ANYONE who visits a cathedral in England will, at one point or another, remark on the flowers on show.
Nowhere is this more common than at Salisbury, where displays delight all who attend, prompting selfies from even the most self-conscious visitor.
But who is behind such displays?
Well, it turns out that at the helm in Salisbury is the David Beckham of flower arranging, Michael Bowyer.
The 69-year-old is renowned the world over for his skills, has won gold medals at Chelsea, arranged for royals and was awarded an MBE for his work.
He has been national president of NAFAS – the National Association of Flower Arrangement Societies (NAFAS) – for the last two years, a judge in world flower shows, a demonstrator around the world and gives talks to flower clubs up and down the country all year round.
Earlier this year, Michael’s displays were seen by billions – yes, billions – around the globe as he was in charge of two arrangements at the funeral of Queen Elizabeth II, at Westminster Abbey.
“As a child, I was brought up to enter competitions,” he explains. “My dad entered his veg and my mum entered flower arrangements.
“When I got my own garden for the first time I did the same and I enjoyed the flower arranging side of it.”
The enjoyment soon became a passion for Michael and in 1986, he qualified as a demonstrator with NAFAS.
“Through my family, I developed a love of gardening and exhibiting,” he said.
“Demonstrating was something I wanted to do since joining Shaftesbury Flower Club.
“Then, in 1993, I qualified as a national demonstrator, able to demonstrate at any of the 1,000 flower clubs across the country.”
The 69-year-old, whose favourite flower is ‘the one I have in my hand’, soon decided he was going to ‘make a go of this’, founding a flower business in Salisbury which he ran for around three decades.
Meanwhile, his talks and workshops continued to go from strength to strength, becoming a ‘senior’ talker and eventually a teacher, training judges and demonstrators around the world, as well as assuming the roles himself.
“I was lucky enough to judge at two world flower shows and very lucky to judge the first flower show in Estonia after they broke free from Russia,” he said.
“I have also judged in India, Barbados and demonstrated in Canada, New Zealand, Spain and more.
“When the national association was 50 I was made a national associate and for the last two years I have served as national president.”
But it is in Salisbury where his heart lies, overseeing around 45 flower arrangers at the cathedral, who come from across the region.
He has coordinated five flower festivals at the cathedral, each drawing hundreds of flower arrangers and 20,000 visitors.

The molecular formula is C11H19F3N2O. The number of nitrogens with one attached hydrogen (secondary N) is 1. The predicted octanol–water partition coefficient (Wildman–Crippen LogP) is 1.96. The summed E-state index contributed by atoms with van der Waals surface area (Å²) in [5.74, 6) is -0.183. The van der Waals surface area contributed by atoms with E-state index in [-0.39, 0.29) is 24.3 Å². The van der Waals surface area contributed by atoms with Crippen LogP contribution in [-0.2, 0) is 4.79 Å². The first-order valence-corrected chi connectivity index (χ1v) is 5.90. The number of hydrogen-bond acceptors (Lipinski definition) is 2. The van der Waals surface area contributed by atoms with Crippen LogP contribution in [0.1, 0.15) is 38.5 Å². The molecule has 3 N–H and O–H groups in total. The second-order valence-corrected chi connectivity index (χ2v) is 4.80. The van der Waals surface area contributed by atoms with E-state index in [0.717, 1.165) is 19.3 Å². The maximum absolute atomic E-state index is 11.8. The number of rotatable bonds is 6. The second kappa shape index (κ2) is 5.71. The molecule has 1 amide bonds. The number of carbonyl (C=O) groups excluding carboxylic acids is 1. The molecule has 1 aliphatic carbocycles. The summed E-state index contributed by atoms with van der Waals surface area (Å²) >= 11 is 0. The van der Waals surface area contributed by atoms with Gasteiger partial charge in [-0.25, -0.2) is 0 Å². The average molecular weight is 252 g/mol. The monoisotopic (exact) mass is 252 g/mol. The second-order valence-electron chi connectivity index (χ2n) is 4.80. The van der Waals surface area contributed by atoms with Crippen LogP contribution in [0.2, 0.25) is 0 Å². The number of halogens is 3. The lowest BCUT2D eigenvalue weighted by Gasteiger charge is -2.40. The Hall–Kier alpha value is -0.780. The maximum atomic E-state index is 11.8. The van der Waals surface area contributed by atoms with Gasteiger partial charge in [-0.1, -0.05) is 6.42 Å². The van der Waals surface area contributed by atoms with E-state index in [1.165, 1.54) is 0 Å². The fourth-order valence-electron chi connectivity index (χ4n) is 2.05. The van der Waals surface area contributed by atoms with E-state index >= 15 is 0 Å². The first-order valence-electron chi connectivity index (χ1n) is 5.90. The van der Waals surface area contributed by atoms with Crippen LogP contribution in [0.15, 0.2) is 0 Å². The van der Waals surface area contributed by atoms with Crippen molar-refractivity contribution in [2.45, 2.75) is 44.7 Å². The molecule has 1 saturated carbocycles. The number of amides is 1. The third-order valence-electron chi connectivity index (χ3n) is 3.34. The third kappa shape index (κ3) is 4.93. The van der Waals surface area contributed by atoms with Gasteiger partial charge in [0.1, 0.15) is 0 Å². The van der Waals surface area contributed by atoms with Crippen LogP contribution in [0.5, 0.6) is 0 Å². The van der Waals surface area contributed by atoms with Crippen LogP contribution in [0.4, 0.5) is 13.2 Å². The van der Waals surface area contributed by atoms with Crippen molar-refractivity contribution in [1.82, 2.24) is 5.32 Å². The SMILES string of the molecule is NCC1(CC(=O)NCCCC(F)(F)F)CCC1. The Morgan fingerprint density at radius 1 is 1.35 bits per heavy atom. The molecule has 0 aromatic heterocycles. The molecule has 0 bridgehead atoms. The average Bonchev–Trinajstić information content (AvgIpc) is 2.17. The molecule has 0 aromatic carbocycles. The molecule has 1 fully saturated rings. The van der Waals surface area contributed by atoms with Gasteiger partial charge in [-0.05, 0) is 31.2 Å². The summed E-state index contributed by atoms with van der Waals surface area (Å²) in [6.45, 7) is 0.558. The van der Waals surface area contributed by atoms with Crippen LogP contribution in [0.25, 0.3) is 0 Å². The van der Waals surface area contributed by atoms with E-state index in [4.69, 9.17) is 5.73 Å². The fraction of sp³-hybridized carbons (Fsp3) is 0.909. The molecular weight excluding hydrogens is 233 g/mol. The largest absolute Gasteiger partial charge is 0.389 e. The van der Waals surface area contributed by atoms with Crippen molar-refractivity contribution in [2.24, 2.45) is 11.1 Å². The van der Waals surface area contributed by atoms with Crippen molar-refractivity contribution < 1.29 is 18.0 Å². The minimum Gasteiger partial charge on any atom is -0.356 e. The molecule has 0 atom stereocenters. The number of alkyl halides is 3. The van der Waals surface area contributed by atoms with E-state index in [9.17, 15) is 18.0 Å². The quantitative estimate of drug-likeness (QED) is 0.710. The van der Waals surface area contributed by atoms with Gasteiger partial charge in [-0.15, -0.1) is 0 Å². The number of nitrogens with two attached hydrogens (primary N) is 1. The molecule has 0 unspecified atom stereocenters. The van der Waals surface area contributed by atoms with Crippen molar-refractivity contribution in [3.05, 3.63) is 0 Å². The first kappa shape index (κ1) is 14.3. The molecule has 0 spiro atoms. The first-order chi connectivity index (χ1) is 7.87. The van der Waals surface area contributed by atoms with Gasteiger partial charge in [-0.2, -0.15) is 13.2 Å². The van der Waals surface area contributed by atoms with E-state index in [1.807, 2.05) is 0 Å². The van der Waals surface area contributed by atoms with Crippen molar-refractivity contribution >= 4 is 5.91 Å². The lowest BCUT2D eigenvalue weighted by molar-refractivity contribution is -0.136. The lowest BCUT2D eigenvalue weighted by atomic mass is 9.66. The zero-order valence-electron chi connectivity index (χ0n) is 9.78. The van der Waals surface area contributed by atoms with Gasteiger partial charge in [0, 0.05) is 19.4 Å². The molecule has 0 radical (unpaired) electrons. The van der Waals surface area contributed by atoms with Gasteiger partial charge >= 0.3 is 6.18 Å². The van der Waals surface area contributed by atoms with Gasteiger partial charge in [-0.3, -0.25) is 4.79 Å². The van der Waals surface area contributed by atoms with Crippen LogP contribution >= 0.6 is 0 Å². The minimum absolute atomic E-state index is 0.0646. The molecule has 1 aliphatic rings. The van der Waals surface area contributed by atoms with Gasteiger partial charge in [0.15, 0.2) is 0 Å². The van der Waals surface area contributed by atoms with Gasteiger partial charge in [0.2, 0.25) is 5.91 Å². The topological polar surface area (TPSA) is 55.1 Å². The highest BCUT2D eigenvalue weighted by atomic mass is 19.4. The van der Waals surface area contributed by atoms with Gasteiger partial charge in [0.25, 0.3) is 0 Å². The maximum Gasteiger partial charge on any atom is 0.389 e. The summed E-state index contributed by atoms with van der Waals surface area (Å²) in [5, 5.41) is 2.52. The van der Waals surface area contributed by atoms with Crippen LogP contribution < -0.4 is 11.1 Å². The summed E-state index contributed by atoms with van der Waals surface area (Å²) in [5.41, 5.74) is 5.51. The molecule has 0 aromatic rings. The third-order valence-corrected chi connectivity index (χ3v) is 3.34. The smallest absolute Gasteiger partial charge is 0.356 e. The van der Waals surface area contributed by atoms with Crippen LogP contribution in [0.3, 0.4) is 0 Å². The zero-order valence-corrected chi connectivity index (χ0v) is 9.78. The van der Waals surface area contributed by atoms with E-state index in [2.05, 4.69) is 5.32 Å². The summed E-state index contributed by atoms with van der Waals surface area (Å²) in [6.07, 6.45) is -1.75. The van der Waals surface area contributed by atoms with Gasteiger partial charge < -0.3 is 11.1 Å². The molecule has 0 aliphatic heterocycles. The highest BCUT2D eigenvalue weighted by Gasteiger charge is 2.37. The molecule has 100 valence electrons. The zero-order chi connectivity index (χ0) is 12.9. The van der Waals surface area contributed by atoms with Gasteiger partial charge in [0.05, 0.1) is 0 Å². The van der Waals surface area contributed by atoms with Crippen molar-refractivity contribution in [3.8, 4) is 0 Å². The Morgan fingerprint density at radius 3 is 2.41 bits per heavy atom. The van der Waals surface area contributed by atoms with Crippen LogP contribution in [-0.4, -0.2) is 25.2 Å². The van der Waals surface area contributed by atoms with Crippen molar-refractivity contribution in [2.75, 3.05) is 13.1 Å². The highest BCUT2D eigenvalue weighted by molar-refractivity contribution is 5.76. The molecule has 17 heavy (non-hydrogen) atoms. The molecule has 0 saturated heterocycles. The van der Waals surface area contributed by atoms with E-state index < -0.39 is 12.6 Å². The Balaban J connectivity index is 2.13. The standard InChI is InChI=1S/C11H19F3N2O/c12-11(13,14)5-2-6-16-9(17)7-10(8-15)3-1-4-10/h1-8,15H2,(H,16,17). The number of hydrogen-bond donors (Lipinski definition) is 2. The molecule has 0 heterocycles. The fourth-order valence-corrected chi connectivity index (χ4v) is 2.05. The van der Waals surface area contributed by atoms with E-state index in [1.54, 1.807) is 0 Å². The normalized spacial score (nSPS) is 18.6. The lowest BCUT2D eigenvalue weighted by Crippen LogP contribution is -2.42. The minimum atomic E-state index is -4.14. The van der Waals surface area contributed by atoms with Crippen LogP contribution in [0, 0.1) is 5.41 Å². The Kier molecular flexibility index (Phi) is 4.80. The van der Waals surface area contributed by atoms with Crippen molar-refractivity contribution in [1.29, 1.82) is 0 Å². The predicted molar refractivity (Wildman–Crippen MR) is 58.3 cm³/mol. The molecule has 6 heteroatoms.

“The major flower festivals usually take three years to plan,” he said.
Something Michael has spearheaded through his work at the cathedral and beyond, is the move away from the use of plastic foam by flower arrangers.
“We went foam-free two years ago,” he said. “The last flower festival was entirely foam-free.
“It’s a huge thing. It’s going back to the skills of flower arranging in the 40s and 50s.”
Such are Michael’s skills in the area, last year he was invited to take part in an exhibition in London celebrating the work of florist, Constance Spry.
“I tutored there on how to do flower arrangements in the style of Constance Spry.”
Constance was a renowned arranger for the royals and Michael has himself been thrust into the royal spotlight in recent times.
In April last year, through his role of national president, he took on flower arrangement duties for the Duke of Edinburgh Memorial Service at Westminster Abbey.
And in September, he returned to the Abbey to create two arrangements for the State Funeral of Queen Elizabeth II.
Watched by billions around the world, Michael endeavoured not to be overcome by the status of the event.
“It was a huge honour,” he said. “But I did have to cut that out and concentrate on the job in hand.
“I just had to focus and treat it as I would any other arrangement.
“But it was certainly something to hear it was being watched by something like two billion people around the world. There were a lot of TV crews there.”
So what next for flower arranging? Michael, unrelentingly positive, says the future is bright for the skill.
“During lockdown, what’s become clear is the simple handling of plants enhances your mental state, it really does.
“For example, the Alzheimer’s Society is doing work with patients, because flowers and foliage bring back memories for people.
“There are endless benefits to our mental health.”
So hold on to those flowers and enjoy them. You never know where they might take you. And when you visit Salisbury Catherdal, see if you can get a selfie with the tremendous displays – and perhaps even get a glimpse of the David Beckham of flowers.
“Well, I certainly don’t have the money or a wife who designs clothes,” he says, laughing.